Black churches struggle to survive in downtown: "In it for the long haul"
A fading sign at the corner of Cleveland’s East 79th Street and Golden Avenue announces the Last Stop Bonanza Inc. as “the stop that has your everyday needs”—even though the gate is locked and the space is filled with trash.
Farther down East 79th, Pastor David Cobb Jr. presides over a block party where smiling children ride ponies, Christian rappers perform and young men play basketball near older adults in conversation at shaded picnic tables.
“This has the potential to be a safe haven for the community, for the city and for those who want to serve God,” says Cobb, the 35-year-old pastor of Emmanuel Baptist Church. “God is going to do it. God is going to use us.”
So many in the inner city have given up: businesses, the middle class, many of the predominantly white churches that filled this once-thriving neighborhood. But black churches—Emmanuel and more than 30 other congregations within a ten-block radius—have stayed.
The question is, for how much longer?
Here in what has been described as the nation’s poorest big city, the black church is at a crossroads. Longtime congregations like Emmanuel are critical to struggling neighborhoods, providing safety, social services and an anchor for revitalization plans.
In a time of unprecedented black geographic mobility, the churches face the same social and economic forces—including people moving to the suburbs and the high cost of maintaining older buildings—that caused many predominantly white Protestant churches and Jewish synagogues to flee downtown decades ago.
Even the Cleveland Catholic Diocese, which maintained its urban presence long after dioceses elsewhere closed large numbers of churches, is looking at ways to close or merge more than 25 churches in the city.
Now the black churches are facing their defining moment, trying to hold on to a centuries-old mission that expects men and women who have moved up the economic ladder not to abandon those left behind.
“There is a definite trend toward black churches moving to the suburbs,” says Lawrence Mamiya, chair of the religion department at Vassar College in Poughkeepsie, New York.
That leaves congregations like Emmanuel, which has stood at the same street corner for 90 years, at the center of the struggle throughout the inner city. Without such churches, says City Council member Mamie Mitchell, the neighborhood “would be desolate. It would be without faith, without hope.”
Emmanuel was started by blacks in 1916 in what was then a mostly white neighborhood. When fire destroyed the wooden structure in 1939, the congregation rebuilt it. By the mid-1950s the sanctuary was so crowded that ushers had to set up chairs in the aisles.
But in the 1960s, those who could afford a move took off for safer neighborhoods. The Sunday crowd at Emmanuel dwindled from 600 to around 200. Like other area congregations, Emmanuel has become almost a suburban church in an urban setting.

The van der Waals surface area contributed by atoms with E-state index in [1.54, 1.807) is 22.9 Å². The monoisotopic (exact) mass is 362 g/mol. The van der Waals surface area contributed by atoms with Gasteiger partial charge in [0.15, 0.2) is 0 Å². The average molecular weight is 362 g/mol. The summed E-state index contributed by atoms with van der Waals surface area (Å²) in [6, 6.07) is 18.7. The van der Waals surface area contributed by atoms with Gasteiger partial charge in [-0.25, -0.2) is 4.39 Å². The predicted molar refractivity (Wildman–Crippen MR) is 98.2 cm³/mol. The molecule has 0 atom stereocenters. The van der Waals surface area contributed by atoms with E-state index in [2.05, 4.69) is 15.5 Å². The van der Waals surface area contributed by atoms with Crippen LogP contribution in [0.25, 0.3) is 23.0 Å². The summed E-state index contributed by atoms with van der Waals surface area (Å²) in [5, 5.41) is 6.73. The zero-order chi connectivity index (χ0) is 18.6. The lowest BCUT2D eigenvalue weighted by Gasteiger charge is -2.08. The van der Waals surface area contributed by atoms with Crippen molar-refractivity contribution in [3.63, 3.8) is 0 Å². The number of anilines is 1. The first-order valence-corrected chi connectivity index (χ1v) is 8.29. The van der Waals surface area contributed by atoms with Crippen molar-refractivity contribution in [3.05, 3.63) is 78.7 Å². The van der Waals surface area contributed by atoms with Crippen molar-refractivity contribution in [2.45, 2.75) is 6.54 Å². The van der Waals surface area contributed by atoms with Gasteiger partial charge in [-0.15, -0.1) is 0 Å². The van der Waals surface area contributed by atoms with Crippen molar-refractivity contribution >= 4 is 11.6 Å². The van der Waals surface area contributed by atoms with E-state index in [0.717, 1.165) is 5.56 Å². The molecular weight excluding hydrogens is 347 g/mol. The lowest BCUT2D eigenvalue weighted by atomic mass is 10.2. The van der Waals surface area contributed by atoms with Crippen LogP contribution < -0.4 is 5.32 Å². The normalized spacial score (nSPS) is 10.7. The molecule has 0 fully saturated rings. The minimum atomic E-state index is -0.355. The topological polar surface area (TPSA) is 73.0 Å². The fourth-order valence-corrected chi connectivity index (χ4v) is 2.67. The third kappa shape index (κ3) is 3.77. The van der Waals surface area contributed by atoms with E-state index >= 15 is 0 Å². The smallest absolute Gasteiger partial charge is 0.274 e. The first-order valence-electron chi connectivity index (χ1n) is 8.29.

Yet those who still attend Emmanuel, a faithful remnant of auto mechanics, teachers, salespeople, small business owners, factory workers and retirees, are committed to this corner.
So is Cobb. He looks out of his office to the empty lot across the way and envisions a family life center and a Christian school.
To start this revival, however, Cobb is aggressively trying to persuade members to reach out to the neighborhoods many of them fled years ago.
The pastor plans to station a church bus at a nearby public housing complex every Sunday morning to let residents know they are welcome at Emmanuel. He also is starting a group called GANG, or God’s Anointed New Generation, to show his commitment to teen ministry.
Bringing in new people is only the first step; the harder part is keeping them, Cobb acknowledges. “You almost have to think of this the same way as if you are going to another country,” said parishioner Rochelle Smith, who knocked on doors at the housing complex to invite residents to a church-run block party.
Black churches struggle to find money for expenses such as roof repairs and filling a hole in the parking lot. Those challenges would be enough for Emmanuel, yet a medical obstacle looms over Cobb and his church. On Saturday nights, a church deacon hooks up Cobb to a kidney dialysis machine in the pastor’s home and waits six hours as he undergoes treatment. On Sunday afternoon, the deacon’s brother, also an Emmanuel deacon, does the same.
Cobb learned he had a kidney disease six years ago. He has been on dialysis and awaiting a transplant since May 2007.
The illness has cemented the relationship between Cobb and Emmanuel. Several members say Cobb’s honesty about his disease and sincerity about his faith won them over right away. Still, church members have doubts: Is the pastor asking too much of himself and them? Even Cobb admits to his own dark nights of the soul. “A lot of times I ask God for strength,” he said.
It is then, the pastor says, that he hears the Holy Spirit responding that Emmanuel Baptist is where he is meant to be. Sometimes, he says, the confirmation can be as simple as a phone call or a letter from a church member thanking him.
“God, I guess, knows how much I can bear. He knows it is rough for me,” Cobb says. “He also knows I’m not going to quit and run from the challenge. Because I’m in it for the long haul.” –David Briggs, Religion News Service